be heard as a defense to the bond, and consequently. cannot be considered here. The petitioner was dealing with the government, and his contract is writt.en in the bond. This contract can neither be diminished nor enlarged by anything that may have been said respecting its object or or the subsequent disposition of the property or course of proceeding. Neither fraud nor mistake'is alleged. The contract, as we have seen, requires payment on condemnation of the property, (no matter for what cause condemned,}and failure of Bergenthal to satisfy the Judgment. The circumstnnce that the property released was immediately again seized for taxes due byBergenthal elsewhere is not important. It was released in pursuance of the retsof the parties, and in consequence of the bond; but was immediately reseized on account of the indebtedness referred to, and applied to relief in that respect. Of this seizure and application of the property neither BergenthaI nor the petitioner can -complain. The petitioner's disappointment, from failure to obtain control of it, as he expected, no matter how the expectation· arose, constitntes no answer to the government's claim on the bond. ' The rule must be discharged.
(Oircuit (Jowrt, D MD,88achuBettB. January 18, 1887.)
PA'flIlI(T8:!'OR,INVENTIOl!liS....,RETSSUE No. 2,542--CJ,AIM BROADER THAN Oll.IGINAL , -,OMIllSlqN OF LIMITINq ELEMENTS. Held that the first claim of reissued patent No. 2,542, issued April 2, 1867, to
, Norman C. Stiles, for metal punch, is invalid by reason of making a broader Claim by, omitting two of the limiting elements of the original patent, (No. 41,40a, dated January 24;, 1864,) viz., the pitman to which the adjusting pitmanJ's attached, and the clamp 'by which the eccentnc is held in place.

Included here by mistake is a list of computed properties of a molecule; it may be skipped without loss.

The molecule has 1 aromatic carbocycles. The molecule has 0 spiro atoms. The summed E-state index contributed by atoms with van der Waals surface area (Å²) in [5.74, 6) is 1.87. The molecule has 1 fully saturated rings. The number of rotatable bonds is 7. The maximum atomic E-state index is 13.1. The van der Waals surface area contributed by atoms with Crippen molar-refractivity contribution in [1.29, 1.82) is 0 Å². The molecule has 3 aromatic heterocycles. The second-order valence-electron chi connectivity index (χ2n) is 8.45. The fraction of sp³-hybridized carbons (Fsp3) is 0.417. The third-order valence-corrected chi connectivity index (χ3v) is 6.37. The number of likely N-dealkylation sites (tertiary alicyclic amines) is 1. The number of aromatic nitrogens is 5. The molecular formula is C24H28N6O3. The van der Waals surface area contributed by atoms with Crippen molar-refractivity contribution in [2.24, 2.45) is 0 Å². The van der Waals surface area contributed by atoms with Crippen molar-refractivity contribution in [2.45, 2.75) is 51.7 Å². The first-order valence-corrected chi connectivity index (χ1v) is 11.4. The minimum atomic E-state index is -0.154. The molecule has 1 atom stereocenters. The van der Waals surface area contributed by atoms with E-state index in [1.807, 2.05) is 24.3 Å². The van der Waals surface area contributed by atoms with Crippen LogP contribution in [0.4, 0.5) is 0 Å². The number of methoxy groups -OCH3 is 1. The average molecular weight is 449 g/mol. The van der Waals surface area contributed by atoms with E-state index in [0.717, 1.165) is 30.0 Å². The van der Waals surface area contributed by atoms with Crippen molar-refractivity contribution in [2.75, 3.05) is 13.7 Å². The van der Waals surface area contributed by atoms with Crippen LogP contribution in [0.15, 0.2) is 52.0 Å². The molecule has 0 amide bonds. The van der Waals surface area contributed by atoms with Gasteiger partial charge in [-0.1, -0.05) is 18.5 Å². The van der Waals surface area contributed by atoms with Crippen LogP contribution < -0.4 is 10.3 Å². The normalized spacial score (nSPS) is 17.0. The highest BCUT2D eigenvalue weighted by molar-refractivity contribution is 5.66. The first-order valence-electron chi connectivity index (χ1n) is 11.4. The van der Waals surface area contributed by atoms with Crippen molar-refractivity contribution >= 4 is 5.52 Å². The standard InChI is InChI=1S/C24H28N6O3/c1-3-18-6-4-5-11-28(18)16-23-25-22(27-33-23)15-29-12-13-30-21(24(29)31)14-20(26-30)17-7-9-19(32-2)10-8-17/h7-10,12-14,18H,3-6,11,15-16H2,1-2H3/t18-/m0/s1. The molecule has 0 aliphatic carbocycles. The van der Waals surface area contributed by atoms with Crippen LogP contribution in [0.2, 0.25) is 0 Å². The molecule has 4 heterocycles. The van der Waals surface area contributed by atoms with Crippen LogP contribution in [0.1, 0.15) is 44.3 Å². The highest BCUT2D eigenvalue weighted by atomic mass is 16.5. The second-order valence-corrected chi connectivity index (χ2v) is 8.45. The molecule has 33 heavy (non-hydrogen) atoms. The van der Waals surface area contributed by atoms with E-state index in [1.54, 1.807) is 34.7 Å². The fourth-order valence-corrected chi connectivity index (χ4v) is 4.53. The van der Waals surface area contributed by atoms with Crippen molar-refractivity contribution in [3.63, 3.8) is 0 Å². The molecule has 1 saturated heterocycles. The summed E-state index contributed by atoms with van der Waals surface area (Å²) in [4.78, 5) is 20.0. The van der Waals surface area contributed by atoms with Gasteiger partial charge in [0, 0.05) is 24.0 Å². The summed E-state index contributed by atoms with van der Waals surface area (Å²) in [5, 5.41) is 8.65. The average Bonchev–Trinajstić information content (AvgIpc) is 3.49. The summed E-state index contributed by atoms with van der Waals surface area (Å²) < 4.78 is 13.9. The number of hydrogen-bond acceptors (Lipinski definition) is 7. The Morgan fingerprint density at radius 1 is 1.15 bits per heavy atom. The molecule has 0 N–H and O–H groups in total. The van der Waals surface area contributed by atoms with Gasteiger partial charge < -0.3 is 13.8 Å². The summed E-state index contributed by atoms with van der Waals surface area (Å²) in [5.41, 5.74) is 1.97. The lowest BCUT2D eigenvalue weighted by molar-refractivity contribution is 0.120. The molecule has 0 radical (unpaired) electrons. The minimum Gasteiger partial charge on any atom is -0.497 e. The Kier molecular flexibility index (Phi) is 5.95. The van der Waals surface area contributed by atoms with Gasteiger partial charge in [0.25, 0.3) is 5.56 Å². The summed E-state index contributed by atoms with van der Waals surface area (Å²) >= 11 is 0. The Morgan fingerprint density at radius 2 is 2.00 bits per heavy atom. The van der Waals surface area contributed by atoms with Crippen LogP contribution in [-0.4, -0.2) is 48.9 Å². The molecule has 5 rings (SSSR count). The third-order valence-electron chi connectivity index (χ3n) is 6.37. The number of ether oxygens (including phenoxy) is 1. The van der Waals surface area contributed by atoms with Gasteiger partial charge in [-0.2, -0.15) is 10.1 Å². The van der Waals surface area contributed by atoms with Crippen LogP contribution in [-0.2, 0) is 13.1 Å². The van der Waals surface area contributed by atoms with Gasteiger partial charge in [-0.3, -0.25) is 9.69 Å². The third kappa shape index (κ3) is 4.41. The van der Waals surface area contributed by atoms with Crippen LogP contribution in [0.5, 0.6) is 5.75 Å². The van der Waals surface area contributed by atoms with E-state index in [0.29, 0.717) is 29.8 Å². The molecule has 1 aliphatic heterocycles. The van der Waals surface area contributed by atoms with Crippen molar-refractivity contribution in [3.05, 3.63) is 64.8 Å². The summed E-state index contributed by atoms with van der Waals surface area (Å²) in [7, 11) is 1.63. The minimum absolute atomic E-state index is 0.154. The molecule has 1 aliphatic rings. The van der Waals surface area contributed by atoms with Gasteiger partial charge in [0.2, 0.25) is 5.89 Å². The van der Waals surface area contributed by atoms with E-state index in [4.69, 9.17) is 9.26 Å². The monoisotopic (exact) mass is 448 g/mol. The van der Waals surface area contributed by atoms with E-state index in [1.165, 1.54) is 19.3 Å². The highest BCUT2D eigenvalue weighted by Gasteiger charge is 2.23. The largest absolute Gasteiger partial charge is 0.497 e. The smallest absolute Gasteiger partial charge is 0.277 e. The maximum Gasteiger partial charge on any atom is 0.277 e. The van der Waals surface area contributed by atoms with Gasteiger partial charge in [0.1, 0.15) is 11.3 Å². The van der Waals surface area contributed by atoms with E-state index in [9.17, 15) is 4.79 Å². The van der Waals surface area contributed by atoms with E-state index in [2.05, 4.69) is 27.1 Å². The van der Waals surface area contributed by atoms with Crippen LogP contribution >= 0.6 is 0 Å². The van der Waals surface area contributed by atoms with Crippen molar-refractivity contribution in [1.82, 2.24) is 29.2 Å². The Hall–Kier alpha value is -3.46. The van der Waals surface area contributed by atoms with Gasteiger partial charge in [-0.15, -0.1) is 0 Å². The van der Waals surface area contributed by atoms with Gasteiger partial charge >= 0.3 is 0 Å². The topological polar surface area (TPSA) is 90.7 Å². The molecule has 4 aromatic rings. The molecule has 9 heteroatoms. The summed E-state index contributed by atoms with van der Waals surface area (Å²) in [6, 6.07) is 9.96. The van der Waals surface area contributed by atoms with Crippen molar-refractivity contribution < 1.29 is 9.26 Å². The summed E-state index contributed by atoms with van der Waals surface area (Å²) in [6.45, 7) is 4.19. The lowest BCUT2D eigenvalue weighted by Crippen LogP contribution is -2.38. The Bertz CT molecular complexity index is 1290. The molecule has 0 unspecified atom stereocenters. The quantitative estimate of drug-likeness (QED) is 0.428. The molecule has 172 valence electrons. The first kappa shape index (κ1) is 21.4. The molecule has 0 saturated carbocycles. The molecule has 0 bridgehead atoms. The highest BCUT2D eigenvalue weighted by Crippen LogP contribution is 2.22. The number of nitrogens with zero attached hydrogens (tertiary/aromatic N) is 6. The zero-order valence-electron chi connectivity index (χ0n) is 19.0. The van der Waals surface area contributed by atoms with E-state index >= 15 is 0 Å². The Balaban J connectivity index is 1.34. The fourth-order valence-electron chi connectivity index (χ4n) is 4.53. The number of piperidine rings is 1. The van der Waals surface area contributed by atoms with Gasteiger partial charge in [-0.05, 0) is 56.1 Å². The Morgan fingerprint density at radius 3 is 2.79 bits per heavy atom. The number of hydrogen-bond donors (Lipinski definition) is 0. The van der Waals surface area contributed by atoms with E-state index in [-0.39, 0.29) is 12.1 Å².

Action. at law to recover damages for the infringement of letters patent. J. L; S. Roberts, for complainant. J. E.Maynadier, for defendant.
CARPENTER, J. In my consideration of this case I have had occasion to examine three questions. The first relates to the validity of the reissued patent on which. the action is brought; and this question must be d:etermined in accordance with the finding on the subsidiary question whether the reissue can bear the narrow construction for which the plaintiff contends. The second question is whether, assuming the plaintiff's construction of the patent; there be patentable novelty in the invention. These questions have been argued with much learning and forclil, and .with' the· assistance' of ingenious statements of expert witnesses. The ,eonsiderationBf the case has occupied more time than would have been earlier reached a conclusion on the single point; on .:whieb, I:amnow satisfied',' the case must be decided.